The Magic of the Dead Sea on Resistant Psoriasis | Psoriasis

I first met EJ when he was 28 years old, a full 15 years after he was initially diagnosed with psoriasis and started on topical steroids. His initial treatments were largely unsuccessful, as EJ had significant, thick plaques that proved to be resistant to treatment.

At age 20, EJ was diagnosed with psoriatic arthritis (PsA) and started on a combination of adalimumab and methotrexate. While this drug combination kept his joint disease in check, it had minimal effect on his psoriasis. He was therefore switched to golimumab, again with no impact on his skin disease.

When we first met, EJ had one of the most aggressive cases of psoriasis I had ever seen, covering more than 40% of his body, including the genital area. Needless to say, this was a major social burden for EJ, and he was desperate to find anything that might help.

Approximately 5 years ago, EJ started to take month-long trips to the Dead Sea to experiment with climatotherapy, an alternative treatment method focused on the healing qualities of natural resources. Water in the Dead Sea has high salt content (346 g/L), along with numerous other minerals present in high concentrations such as manganese, copper, iron, sodium bicarbonate, and calcium chloride. Several small trials have been completed evaluating the effectiveness of Dead Sea climatotherapy on psoriasis patients, with most showing close to 50% skin clearance.1

Why is Dead Sea climatotherapy thought to work? One theory is that the high salt concentration in the Dead Sea leads to a release of pro-inflammatory and chemotactic mediators. In one study, the high magnesium chloride (MgCl2) concentration of this water was shown to dramatically influence the antigen-presenting capacity of Langerhans cells.2

It is generally believed that the unique solar ultraviolet (UV) spectrum in the Dead Sea basin contributes to its health benefits. Solar radiation at the Dead Sea is filtered due to its being located 400 meters below sea level, and it has been shown that the shortest part of UVB does not arrive at the Dead Sea. The combination of regular exposure to the sun at this low sea-level depth and the high mineral concentration of the water has been shown to be effective for the treatment of many common skin conditions, including psoriasis and eczema. Further studies have been performed on patients with vitiligo, ankylosing spondylitis, and other autoimmune conditions.3,4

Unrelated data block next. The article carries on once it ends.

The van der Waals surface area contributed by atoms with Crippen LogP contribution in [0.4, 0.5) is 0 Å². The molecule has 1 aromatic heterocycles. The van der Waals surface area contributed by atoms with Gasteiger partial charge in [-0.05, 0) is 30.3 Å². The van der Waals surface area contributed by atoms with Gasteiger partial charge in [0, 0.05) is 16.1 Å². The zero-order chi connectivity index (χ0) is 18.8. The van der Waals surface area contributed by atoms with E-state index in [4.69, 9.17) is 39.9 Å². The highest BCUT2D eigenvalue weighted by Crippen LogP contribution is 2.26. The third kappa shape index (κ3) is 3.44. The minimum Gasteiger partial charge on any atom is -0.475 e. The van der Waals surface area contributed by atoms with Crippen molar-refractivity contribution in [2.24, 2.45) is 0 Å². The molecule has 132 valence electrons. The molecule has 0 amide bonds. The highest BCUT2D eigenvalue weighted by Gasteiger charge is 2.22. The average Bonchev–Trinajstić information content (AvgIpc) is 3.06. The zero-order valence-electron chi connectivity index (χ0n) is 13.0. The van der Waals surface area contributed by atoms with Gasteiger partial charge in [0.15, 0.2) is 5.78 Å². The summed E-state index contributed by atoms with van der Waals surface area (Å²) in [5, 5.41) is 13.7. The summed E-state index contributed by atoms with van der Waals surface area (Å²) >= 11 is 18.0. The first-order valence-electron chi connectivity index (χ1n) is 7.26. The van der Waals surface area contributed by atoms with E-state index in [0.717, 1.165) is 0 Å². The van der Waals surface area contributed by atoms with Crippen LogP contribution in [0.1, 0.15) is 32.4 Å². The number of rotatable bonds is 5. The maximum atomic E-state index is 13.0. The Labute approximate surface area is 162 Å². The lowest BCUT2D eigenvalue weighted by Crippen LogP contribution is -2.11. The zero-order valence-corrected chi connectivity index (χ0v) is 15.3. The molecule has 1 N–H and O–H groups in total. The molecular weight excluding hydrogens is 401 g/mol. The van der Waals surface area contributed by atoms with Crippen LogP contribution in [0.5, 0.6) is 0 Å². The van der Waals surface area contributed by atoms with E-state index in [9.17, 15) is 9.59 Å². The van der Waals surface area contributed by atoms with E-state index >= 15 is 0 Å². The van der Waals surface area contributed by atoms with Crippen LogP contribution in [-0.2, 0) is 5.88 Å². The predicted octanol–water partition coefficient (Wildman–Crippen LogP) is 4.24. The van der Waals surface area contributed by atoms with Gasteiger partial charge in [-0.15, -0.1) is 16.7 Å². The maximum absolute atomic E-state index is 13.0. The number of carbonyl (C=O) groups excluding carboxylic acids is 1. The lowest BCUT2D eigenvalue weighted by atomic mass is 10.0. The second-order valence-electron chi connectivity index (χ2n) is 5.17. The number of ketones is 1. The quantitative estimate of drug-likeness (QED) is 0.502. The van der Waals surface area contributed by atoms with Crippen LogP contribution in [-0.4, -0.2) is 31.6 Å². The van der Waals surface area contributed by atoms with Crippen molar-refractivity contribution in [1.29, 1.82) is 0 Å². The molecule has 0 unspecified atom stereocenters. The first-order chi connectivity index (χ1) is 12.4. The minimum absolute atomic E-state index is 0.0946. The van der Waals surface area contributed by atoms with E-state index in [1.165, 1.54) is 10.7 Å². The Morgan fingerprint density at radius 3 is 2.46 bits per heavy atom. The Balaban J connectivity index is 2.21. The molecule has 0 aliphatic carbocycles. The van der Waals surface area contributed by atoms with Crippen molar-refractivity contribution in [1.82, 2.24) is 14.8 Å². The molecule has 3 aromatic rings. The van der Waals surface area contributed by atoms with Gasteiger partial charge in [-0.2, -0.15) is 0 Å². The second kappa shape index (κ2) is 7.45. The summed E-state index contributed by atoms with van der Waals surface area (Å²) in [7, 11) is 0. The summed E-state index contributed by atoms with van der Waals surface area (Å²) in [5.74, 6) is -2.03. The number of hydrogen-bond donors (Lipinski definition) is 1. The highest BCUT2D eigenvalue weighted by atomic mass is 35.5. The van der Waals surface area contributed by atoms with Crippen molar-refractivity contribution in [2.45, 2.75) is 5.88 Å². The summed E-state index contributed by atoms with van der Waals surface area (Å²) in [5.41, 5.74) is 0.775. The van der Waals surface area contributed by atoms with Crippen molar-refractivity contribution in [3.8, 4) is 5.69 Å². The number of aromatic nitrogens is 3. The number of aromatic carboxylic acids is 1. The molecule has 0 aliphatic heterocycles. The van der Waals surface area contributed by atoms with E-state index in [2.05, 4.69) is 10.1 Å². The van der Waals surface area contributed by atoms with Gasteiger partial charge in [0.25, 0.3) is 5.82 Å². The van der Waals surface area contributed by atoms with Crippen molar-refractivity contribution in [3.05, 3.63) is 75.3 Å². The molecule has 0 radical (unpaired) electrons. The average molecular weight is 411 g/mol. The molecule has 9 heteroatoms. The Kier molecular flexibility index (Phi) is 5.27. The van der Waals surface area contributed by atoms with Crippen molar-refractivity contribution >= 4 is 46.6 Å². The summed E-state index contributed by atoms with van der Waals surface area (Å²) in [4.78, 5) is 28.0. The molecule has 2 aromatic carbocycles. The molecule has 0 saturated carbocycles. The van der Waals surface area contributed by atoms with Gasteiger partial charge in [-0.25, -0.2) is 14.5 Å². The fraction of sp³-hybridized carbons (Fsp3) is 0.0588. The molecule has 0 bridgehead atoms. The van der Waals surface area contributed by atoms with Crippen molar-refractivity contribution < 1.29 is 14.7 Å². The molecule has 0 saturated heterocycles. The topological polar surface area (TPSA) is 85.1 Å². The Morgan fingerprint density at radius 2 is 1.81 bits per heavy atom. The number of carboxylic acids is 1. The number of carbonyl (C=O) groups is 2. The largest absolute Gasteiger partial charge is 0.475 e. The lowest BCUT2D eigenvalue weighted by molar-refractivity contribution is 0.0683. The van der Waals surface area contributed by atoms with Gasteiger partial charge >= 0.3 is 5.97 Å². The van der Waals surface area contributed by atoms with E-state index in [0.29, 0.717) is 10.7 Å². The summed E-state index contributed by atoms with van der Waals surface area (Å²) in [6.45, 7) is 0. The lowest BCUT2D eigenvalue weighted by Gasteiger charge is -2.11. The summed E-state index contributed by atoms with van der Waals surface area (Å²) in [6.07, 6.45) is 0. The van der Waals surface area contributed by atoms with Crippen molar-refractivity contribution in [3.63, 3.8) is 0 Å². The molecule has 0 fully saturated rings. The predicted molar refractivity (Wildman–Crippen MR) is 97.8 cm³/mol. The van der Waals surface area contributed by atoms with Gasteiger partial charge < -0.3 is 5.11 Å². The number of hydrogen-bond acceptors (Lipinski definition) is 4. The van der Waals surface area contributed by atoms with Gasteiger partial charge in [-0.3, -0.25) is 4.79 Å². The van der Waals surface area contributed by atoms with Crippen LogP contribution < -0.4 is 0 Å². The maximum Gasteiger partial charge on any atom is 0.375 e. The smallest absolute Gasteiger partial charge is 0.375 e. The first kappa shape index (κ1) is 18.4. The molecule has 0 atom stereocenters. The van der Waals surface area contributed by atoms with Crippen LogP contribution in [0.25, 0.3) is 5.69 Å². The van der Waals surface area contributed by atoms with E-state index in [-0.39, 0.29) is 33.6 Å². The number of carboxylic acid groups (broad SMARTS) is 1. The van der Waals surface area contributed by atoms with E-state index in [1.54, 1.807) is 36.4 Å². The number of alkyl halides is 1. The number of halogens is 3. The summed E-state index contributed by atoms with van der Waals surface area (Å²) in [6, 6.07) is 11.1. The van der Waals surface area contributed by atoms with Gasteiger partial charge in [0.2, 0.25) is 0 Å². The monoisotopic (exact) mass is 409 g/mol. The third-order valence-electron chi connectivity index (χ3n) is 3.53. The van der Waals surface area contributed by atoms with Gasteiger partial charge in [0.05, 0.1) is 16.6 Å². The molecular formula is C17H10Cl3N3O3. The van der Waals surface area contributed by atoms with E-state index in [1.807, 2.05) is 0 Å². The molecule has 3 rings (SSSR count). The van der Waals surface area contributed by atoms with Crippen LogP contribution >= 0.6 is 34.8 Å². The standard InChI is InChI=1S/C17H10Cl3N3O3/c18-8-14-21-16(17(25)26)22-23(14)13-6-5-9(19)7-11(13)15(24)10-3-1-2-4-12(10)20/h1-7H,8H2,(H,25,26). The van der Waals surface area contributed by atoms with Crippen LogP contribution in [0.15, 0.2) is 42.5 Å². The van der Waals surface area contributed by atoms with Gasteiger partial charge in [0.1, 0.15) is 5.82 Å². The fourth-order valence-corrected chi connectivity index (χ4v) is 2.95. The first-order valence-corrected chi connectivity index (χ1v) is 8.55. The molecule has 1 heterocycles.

Following his periodic trips that involved 30 days of sun exposure and skin treatment with the mud from the Dead Sea, EJ would always come back with completely clear skin. This would usually last about 2-3 months, but then his psoriasis would return in full force despite the variety of medications that we tried.

At a visit approximately 2 years ago, EJ came in with a rash at its all-time worst. He was being managed with a regimen of etanercept, MTX, and folic acid after having failed adalimumab and golimumab. With this third anti-TNF failure, we certainly thought this was the last time we’d circle back to the largest class of biologics used to treat PsA.

After a full workup, we opted next for ustekinumab. After an initial injection, it was time for another of EJ’s Dead Sea visits. To help keep his arthritis in check, we upped his MTX dose to 25 mg weekly.

When EJ returned, his psoriasis had, as usual, disappeared, and his arthritis was also well controlled, with no tender or swollen joints. We certainly were hopeful that these improvements were attributable to more than just climatotherapy, but we could only wait and hope.

At the “dreaded” 3-month mark that in previous years had been accompanied by a return of EJ’s psoriasis, this time, there was no such rebound. EJ was doing so well that we tapered his MTX down to 10 mg weekly along with continuation of his ustekinumab.

The next 3 months continued to go smoothly, with no skin issues. It was his arthritis and not his psoriasis that then became an issue, as EJ developed Achilles tendinitis and dactylitis as well as neck and low back pain. An MRI of the cervical spine showed perifacet edema and signs of early inflammatory changes. Because EJ’s psoriasis was doing so well, we were in a tricky spot, not wanting to upset our progress in that area while knowing we needed to do something for his arthritis.